Dennis L. Kasper to be awarded the Paul Ehrlich and Ludwig Darmstaedter Prize 2024
FRANKFURT. Around ten trillion bacteria live in the large intestine of every human being. They make up the majority of our microbiome, i.e., all the microorganisms that settle on our skin and in our body cavities. That bacteria are not only harmful but also beneficial has been gradually recognized by biomedical sciences since the analysis of antibiotic side effects in the 1960s. But how bacteria communicate useful messages to their hosts' immune systems in particular has long remained an enigma. Dennis Kasper has solved it using the bacterium Bacteroides fragilis as a model organism. He discovered two special molecules with the help of which this intestinal microbe educates the immune system of its hosts to act in moderation and not to attack its own body. “The award winner was the first to succeed in uncovering communication channels in the superorganism that humans and their microbiome form,” says Prof. Dr. Thomas Boehm, Chairman of the Scientific Council of the Paul Ehrlich Foundation. “Through him, we have learned which signals intestinal bacteria use in our immune system to ensure a healthy balance between aggressiveness and dampening of inflammation. This will have far-reaching clinical consequences.”
B. fragilis is a bacterial species that colonizes our intestines particularly early and in large numbers after birth. Dennis Kasper began to study it in the mid-1970s because it plays an often-fatal role in injury-related infections of the normally sterile abdominal cavity, due to its resistance to penicillin. Within the intestine, however, B. fragilis is not a pathogen. Some bacteria protect themselves from their environment by forming a capsule. Kasper discovered that in B. fragilis, this capsule is characterized by an extraordinary variability. While most bacteria equip their capsule with only one polysaccharide, B. fragilis can produce eight different ones and combine them into ever new patterns. In this way, it appears to its host's immune system in constantly changing garb, eluding its grasp, and is thus able to influence it in good disguise. For this purpose, B. fragilis primarily uses the most commonly expressed of these capsule sugars, which Kasper named PSA. In this very large molecule, up to 200 units of four different sugars each are linked together and attached to the membrane with a fat-like anchor. Kasper discovered that dendritic cells – which act as "sentinel cells", informing the immune system about the state of the body – take up the sugar, process it and display it on their surface, thereby stimulating the production of certain T cells.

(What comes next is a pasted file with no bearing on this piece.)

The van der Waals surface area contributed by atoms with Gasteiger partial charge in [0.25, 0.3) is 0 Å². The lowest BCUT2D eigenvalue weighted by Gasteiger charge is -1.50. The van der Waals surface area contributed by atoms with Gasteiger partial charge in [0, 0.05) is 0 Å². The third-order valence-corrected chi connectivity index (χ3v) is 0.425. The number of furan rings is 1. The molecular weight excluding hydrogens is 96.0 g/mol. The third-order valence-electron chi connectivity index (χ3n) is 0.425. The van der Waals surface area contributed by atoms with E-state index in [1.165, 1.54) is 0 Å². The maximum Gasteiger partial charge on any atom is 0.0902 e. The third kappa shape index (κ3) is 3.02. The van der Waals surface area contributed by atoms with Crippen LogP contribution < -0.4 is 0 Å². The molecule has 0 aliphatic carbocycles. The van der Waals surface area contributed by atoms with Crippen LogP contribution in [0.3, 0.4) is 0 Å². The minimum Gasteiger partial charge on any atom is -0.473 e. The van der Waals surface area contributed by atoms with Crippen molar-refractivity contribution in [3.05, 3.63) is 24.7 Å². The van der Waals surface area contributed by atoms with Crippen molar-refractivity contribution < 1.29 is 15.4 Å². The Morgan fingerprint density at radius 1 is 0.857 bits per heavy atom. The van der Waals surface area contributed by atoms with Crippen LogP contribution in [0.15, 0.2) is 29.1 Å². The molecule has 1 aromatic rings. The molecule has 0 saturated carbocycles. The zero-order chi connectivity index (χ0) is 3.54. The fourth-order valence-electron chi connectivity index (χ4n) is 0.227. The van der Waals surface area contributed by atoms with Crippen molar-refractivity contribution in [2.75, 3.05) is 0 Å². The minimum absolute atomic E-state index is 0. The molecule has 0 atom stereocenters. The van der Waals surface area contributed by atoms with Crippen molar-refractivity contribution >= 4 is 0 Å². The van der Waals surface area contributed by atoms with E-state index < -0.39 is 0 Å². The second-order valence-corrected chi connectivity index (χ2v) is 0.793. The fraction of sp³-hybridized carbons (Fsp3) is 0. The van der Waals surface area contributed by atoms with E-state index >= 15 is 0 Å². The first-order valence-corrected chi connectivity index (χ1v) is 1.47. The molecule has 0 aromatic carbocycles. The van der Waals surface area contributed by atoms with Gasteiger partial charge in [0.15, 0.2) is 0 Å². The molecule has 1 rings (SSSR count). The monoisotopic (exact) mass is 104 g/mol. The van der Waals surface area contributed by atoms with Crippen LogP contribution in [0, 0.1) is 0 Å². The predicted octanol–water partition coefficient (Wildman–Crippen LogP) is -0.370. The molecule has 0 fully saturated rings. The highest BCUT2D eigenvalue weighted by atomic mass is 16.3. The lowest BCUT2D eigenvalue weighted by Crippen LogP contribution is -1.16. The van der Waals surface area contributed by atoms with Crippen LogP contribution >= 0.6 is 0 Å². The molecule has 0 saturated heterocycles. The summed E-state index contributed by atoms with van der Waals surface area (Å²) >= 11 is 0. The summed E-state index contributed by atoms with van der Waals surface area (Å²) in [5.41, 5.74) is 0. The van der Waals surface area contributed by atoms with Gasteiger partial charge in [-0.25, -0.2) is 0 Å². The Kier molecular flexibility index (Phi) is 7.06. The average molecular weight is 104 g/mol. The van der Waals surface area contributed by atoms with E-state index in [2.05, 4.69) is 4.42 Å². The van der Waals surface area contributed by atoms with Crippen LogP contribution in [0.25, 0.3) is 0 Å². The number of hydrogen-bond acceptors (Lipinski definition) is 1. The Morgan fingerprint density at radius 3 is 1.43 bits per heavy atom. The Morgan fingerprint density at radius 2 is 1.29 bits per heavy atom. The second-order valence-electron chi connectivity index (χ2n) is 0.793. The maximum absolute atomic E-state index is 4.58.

In immunology, this so-called MHC-II pathway of antigen presentation previously was considered to be reserved for foreign proteins invading from the outside and fighting the microbe. With his fundamental discovery, Kasper broke this dogma in 2004. He showed that the bacterial sugar provides a balance between different types of T cells via the MHC-II pathway, thereby ensuring that the development of immune-relevant organs such as the spleen also proceeds in a coordinated manner. PSA can also program dendritic cells to stimulate regulatory T cells to produce interleukin-10, one of the immune system's most important anti-inflammatory messengers. The award winner has deciphered in detail the signaling pathways through which PSA exerts this effect.
While B. fragilis controls the maturation of a balanced population of regulatory T cells in its host organism throughout its life with the polysaccharide PSA, it intervenes in the immune system’s development with another molecule only for a brief time, but nevertheless effectively. As Kasper demonstrated, this molecule is the glycosphingolipid GSL-Bf717, a fat-like substance. In the weeks and months after our birth, this bacterial lipid inhibits the proliferation of natural killer T cells (NKT cells), which can trick the immune system into excessive inflammatory responses and attacks on its own body. Because it bears structural similarity to molecules that promote NKT proliferation, the bacterial lipid displaces many of these molecules from their binding sites, preventing the development of an oversized NKT pool. Adult mice who were exposed to the bacterial sphingolipid as newborns have a significantly lower risk of developing an autoimmune disease such as ulcerative colitis.
Thanks to Dennis Kasper’s decades of persistent work, connections between the gut microbiome and the immune system can for the first time be established causally and no longer merely associatively. The anti-inflammatory effect of the "B. fragilis words" he discovered is not limited locally to the gut. It also manifests systemically. GSL-Bf717 not only prevents chronic intestinal inflammation, but also allergy-related diseases such as asthma. The potential of the polysaccharide PSA, in turn, has spurred research into the signaling axis between the gut and the brain. There is convincing evidence that this bacterial sugar counteracts the breakdown of the myelin sheaths of nerve fibers in experimental multiple sclerosis (MS).
Dennis L. Kasper (laboratory homepage) has been William Ellery Channing Professor of Medicine since 1989, and Professor of Immunology at Harvard Medical School since 1997. He is co-editor of Harrison's Principles of Internal Medicine (currently 22nd edition), the most widely used textbook of medicine in the world, of which he was editor-in-chief of the 16th and 19th editions.
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